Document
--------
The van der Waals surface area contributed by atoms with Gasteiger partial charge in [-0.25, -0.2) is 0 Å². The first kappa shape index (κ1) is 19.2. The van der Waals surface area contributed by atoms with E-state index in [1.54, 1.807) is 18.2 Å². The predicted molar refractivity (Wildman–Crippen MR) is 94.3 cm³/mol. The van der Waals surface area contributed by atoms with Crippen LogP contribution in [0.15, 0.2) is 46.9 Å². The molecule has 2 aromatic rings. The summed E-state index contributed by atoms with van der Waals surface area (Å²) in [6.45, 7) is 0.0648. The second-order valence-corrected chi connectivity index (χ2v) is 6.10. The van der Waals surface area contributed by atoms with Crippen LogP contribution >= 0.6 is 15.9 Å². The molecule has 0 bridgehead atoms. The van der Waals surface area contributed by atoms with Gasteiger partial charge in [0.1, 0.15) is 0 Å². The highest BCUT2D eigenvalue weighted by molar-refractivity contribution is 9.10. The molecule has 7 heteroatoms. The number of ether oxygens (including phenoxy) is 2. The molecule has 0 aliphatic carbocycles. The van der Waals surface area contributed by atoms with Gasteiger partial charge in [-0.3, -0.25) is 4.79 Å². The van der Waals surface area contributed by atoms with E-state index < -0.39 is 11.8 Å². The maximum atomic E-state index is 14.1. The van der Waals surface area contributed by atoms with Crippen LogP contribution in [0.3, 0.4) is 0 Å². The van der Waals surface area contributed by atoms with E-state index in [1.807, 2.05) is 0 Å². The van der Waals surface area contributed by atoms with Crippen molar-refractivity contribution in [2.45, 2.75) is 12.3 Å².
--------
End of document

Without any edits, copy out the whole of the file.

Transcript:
The van der Waals surface area contributed by atoms with Gasteiger partial charge in [-0.25, -0.2) is 0 Å². The first kappa shape index (κ1) is 19.2. The van der Waals surface area contributed by atoms with E-state index in [1.54, 1.807) is 18.2 Å². The predicted molar refractivity (Wildman–Crippen MR) is 94.3 cm³/mol. The van der Waals surface area contributed by atoms with Crippen LogP contribution in [0.15, 0.2) is 46.9 Å². The molecule has 2 aromatic rings. The summed E-state index contributed by atoms with van der Waals surface area (Å²) in [6.45, 7) is 0.0648. The second-order valence-corrected chi connectivity index (χ2v) is 6.10. The van der Waals surface area contributed by atoms with Crippen LogP contribution >= 0.6 is 15.9 Å². The molecule has 0 bridgehead atoms. The van der Waals surface area contributed by atoms with Gasteiger partial charge in [0.1, 0.15) is 0 Å². The highest BCUT2D eigenvalue weighted by molar-refractivity contribution is 9.10. The molecule has 7 heteroatoms. The number of ether oxygens (including phenoxy) is 2. The molecule has 0 aliphatic carbocycles. The van der Waals surface area contributed by atoms with Gasteiger partial charge in [-0.3, -0.25) is 4.79 Å². The van der Waals surface area contributed by atoms with E-state index < -0.39 is 11.8 Å². The maximum atomic E-state index is 14.1. The van der Waals surface area contributed by atoms with Crippen LogP contribution in [0.3, 0.4) is 0 Å². The van der Waals surface area contributed by atoms with E-state index in [1.807, 2.05) is 0 Å². The van der Waals surface area contributed by atoms with Crippen molar-refractivity contribution in [2.45, 2.75) is 12.3 Å².